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Criminal Tax Evasion, doesn’t just apply to the big fish. You don’t hear about the little ones because they get swallowed whole.

Tax evasion is a felony punishable by up to five years imprisonment and a $100,000 fine.  Severe civil sanctions can also be imposed.  A felony conviction for tax evasion will most likely lead to disciplinary action and could end your law enforcement career.

“I have testified as an expert witness on behalf of the defense in a case involving criminal tax evasion. While we were successful in resolving the case in favor of the taxpayer it was a costly and lengthy process.  If it sounds to good to be true “Don’t do it! ...Steve Sims, EA”

Note: If you are being investigated for criminal tax evasion hire a tax attorney (specializing in criminal tax evasion)...immediately! Even if your going to plead guilty.

Here are answers to questions law enforcement personnel commonly ask about taxes.

What Income is Taxable?

Law enforcement officers, like all taxpayers, must pay the correct amount of tax on all income they receive unless that income is specifically excluded by the Internal Revenue Code.  Reportable income includes your salary as a law enforcement officer as well as any income you earn from outside employment, such as being a security guard or a retail sales person.  Other sources of taxable income might include workmen’s compensation payments, disability income, performance bonuses or monetary awards.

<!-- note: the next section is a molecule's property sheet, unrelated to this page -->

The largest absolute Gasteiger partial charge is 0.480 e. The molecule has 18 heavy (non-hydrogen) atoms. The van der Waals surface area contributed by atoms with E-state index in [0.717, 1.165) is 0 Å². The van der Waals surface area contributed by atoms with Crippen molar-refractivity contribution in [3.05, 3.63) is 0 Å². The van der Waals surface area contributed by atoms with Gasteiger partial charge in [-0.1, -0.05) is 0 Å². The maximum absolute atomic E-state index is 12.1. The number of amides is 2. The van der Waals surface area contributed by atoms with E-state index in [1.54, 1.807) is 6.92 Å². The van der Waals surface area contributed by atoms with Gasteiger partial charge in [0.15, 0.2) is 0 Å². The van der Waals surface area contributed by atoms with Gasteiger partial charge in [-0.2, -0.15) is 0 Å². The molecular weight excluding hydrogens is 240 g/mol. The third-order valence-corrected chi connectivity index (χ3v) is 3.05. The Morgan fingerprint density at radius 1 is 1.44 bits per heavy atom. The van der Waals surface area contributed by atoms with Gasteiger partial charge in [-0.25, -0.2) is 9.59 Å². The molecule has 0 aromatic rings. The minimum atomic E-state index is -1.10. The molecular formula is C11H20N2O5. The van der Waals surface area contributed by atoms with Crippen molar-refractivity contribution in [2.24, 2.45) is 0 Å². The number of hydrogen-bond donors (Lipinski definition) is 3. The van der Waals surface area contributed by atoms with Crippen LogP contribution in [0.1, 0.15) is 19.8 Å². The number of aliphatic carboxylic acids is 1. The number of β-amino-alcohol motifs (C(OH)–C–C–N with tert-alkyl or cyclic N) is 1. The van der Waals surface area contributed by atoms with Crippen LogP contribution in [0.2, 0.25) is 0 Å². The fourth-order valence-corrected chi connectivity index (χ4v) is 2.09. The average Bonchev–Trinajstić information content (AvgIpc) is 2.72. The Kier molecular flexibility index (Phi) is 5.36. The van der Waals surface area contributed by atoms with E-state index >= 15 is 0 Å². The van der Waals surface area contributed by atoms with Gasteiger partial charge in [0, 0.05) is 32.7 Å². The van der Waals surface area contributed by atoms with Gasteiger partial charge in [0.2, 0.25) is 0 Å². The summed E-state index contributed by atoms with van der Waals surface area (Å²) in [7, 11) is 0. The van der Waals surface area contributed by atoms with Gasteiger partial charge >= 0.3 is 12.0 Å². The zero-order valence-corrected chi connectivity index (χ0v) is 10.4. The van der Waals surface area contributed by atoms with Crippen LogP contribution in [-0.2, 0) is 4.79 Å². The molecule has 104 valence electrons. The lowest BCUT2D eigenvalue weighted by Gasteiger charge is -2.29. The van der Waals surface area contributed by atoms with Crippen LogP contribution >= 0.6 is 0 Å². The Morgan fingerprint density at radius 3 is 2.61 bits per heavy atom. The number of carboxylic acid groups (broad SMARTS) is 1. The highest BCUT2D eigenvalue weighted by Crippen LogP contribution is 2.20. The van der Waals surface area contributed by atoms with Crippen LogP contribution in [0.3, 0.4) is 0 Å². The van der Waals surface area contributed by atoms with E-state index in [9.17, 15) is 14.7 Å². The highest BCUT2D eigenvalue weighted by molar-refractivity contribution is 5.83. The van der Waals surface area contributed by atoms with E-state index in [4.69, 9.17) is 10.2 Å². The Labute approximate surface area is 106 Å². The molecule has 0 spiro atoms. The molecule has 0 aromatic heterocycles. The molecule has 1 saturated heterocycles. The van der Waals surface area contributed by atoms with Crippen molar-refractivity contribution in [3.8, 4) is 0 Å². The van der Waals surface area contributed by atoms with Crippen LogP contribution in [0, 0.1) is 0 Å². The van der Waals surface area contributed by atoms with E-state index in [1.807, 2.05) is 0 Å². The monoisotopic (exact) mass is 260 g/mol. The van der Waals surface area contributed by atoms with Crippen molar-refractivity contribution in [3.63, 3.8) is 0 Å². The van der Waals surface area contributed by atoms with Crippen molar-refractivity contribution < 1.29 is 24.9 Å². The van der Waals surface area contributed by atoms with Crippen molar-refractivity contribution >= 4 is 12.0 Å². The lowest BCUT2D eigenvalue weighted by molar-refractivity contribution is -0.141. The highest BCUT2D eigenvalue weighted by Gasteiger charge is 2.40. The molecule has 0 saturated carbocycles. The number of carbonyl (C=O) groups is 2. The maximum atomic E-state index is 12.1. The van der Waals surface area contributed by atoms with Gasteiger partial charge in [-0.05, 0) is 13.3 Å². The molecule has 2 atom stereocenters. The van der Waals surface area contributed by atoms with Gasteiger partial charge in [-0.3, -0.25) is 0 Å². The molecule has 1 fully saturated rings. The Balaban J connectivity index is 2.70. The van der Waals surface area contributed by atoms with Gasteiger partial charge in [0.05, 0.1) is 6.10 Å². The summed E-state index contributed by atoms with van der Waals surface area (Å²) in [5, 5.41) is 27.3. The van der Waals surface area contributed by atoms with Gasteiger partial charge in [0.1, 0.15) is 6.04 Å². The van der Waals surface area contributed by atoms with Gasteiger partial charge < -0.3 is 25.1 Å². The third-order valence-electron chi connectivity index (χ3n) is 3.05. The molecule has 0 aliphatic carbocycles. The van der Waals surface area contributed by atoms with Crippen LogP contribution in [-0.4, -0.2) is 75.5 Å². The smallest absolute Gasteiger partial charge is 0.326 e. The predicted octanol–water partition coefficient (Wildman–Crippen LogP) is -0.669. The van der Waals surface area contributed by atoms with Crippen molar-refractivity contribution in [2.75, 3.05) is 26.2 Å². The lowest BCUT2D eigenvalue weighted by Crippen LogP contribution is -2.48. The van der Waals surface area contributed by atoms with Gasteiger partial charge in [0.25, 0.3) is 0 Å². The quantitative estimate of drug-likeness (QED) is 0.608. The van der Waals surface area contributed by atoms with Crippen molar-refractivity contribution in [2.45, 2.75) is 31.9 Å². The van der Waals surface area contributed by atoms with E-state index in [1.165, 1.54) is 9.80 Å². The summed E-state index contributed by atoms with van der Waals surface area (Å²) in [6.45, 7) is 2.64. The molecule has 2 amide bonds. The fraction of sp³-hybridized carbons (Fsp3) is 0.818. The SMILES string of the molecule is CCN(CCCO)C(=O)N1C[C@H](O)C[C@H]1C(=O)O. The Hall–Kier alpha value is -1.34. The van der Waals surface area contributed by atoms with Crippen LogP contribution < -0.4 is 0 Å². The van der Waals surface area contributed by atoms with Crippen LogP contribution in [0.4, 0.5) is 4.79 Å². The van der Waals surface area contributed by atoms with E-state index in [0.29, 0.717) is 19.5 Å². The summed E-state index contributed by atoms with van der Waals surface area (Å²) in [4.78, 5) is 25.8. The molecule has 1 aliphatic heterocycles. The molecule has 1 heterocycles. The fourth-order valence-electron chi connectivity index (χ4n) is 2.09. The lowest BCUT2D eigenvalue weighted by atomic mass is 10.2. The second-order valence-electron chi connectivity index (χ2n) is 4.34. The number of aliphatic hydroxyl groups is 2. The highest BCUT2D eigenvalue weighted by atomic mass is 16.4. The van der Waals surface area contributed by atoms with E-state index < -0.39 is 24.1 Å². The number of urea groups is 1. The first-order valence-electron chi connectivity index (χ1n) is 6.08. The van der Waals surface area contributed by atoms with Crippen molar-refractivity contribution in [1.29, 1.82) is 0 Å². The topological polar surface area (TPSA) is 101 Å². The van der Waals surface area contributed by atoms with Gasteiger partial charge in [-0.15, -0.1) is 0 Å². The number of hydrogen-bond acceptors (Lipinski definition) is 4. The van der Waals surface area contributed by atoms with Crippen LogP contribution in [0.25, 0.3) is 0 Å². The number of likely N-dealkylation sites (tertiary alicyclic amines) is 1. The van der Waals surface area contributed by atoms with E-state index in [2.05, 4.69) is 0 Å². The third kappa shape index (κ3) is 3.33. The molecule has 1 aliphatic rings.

How Should You Report This Income?

You must report the total amount of income you receive regardless if you received this income in the form of cash, check or in exchange for services.

What Happens If You Do Not Report Your Income?

Failure to report all income can result in severe civil and/or criminal penalties.  For example, in Fiscal Year 2008, the average defendant sentenced for tax violations was incarcerated in over 81 percent of all cases.  The average time of imprisonment was two years.  For law enforcement officers, a tax conviction could impede your ability to continue in a law enforcement position.  Criminal prosecution for tax violations, at a minimum, can impair an officer's credibility as a witness in any future criminal proceedings and could lead to disciplinary action, including dismissal.

For more information click here:

https://www.irs.gov/compliance/criminal-investigation/enforcing-the-laws-and-paying-taxes-is-there-a-connection

If it sounds too good to be true, it probably is!" Seek professional advice from the IRS or a tax professional before you subscribe to any scheme that offers exemption from your obligation as a United States Citizen to pay taxes. Buying into a tax evasion scheme can be very costly.

Tax Scams: How to Recognize and Avoid Them

To help the public recognize and avoid abusive tax schemes, the IRS offers an abundance of educational materials. Participating in an illegal scheme to avoid paying taxes can result in imprisonment and fines, as well as the repayment of taxes owed with penalties and interest. Education is the best way to avoid the pitfalls of these “too good to be true” tax scams.

Tax Scams/Consumer Alerts

https://www.irs.gov/businesses/small-businesses-self-employed/tax-scams-how-to-report-them

For a quick look at how to recognize a “tax avoidance scheme “ click here:

https://www.irs.gov/pub/irs-pdf/p3995.pdf

steve@stevesimsea.com